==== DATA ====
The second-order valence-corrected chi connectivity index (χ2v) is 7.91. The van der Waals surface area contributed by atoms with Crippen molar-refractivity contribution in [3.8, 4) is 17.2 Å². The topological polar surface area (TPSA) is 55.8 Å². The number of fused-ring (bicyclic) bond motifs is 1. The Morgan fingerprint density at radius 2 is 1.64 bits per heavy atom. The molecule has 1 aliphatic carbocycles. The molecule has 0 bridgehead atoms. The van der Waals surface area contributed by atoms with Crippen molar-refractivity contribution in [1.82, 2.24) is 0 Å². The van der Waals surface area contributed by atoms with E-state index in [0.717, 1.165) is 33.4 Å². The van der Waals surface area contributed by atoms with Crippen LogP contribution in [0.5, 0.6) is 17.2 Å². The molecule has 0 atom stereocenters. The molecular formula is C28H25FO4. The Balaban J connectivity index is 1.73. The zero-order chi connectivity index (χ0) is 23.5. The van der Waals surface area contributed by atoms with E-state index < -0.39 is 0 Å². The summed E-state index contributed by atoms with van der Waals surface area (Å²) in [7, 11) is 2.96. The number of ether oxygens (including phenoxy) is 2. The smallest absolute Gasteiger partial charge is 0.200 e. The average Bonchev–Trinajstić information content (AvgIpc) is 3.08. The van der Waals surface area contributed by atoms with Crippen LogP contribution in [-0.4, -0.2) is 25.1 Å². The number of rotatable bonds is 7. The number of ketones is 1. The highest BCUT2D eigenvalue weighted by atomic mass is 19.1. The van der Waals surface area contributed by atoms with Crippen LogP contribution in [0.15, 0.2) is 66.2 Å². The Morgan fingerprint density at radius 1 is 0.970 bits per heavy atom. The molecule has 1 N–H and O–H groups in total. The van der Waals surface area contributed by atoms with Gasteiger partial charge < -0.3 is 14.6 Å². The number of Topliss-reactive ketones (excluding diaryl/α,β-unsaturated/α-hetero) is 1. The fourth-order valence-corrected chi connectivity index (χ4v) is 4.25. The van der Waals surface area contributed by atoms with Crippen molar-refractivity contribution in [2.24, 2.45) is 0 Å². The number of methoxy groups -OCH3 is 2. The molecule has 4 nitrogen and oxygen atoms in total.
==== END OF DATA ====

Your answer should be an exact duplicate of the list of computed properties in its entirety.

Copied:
The second-order valence-corrected chi connectivity index (χ2v) is 7.91. The van der Waals surface area contributed by atoms with Crippen molar-refractivity contribution in [3.8, 4) is 17.2 Å². The topological polar surface area (TPSA) is 55.8 Å². The number of fused-ring (bicyclic) bond motifs is 1. The Morgan fingerprint density at radius 2 is 1.64 bits per heavy atom. The molecule has 1 aliphatic carbocycles. The molecule has 0 bridgehead atoms. The van der Waals surface area contributed by atoms with Crippen molar-refractivity contribution in [1.82, 2.24) is 0 Å². The van der Waals surface area contributed by atoms with E-state index in [0.717, 1.165) is 33.4 Å². The van der Waals surface area contributed by atoms with Crippen LogP contribution in [0.5, 0.6) is 17.2 Å². The molecule has 0 atom stereocenters. The molecular formula is C28H25FO4. The Balaban J connectivity index is 1.73. The zero-order chi connectivity index (χ0) is 23.5. The van der Waals surface area contributed by atoms with E-state index < -0.39 is 0 Å². The summed E-state index contributed by atoms with van der Waals surface area (Å²) in [7, 11) is 2.96. The number of ether oxygens (including phenoxy) is 2. The smallest absolute Gasteiger partial charge is 0.200 e. The average Bonchev–Trinajstić information content (AvgIpc) is 3.08. The van der Waals surface area contributed by atoms with Crippen LogP contribution in [-0.4, -0.2) is 25.1 Å². The number of rotatable bonds is 7. The number of ketones is 1. The highest BCUT2D eigenvalue weighted by atomic mass is 19.1. The van der Waals surface area contributed by atoms with Crippen LogP contribution in [0.15, 0.2) is 66.2 Å². The Morgan fingerprint density at radius 1 is 0.970 bits per heavy atom. The molecule has 1 N–H and O–H groups in total. The van der Waals surface area contributed by atoms with Gasteiger partial charge < -0.3 is 14.6 Å². The number of Topliss-reactive ketones (excluding diaryl/α,β-unsaturated/α-hetero) is 1. The fourth-order valence-corrected chi connectivity index (χ4v) is 4.25. The van der Waals surface area contributed by atoms with Crippen molar-refractivity contribution in [2.24, 2.45) is 0 Å². The number of methoxy groups -OCH3 is 2. The molecule has 4 nitrogen and oxygen atoms in total.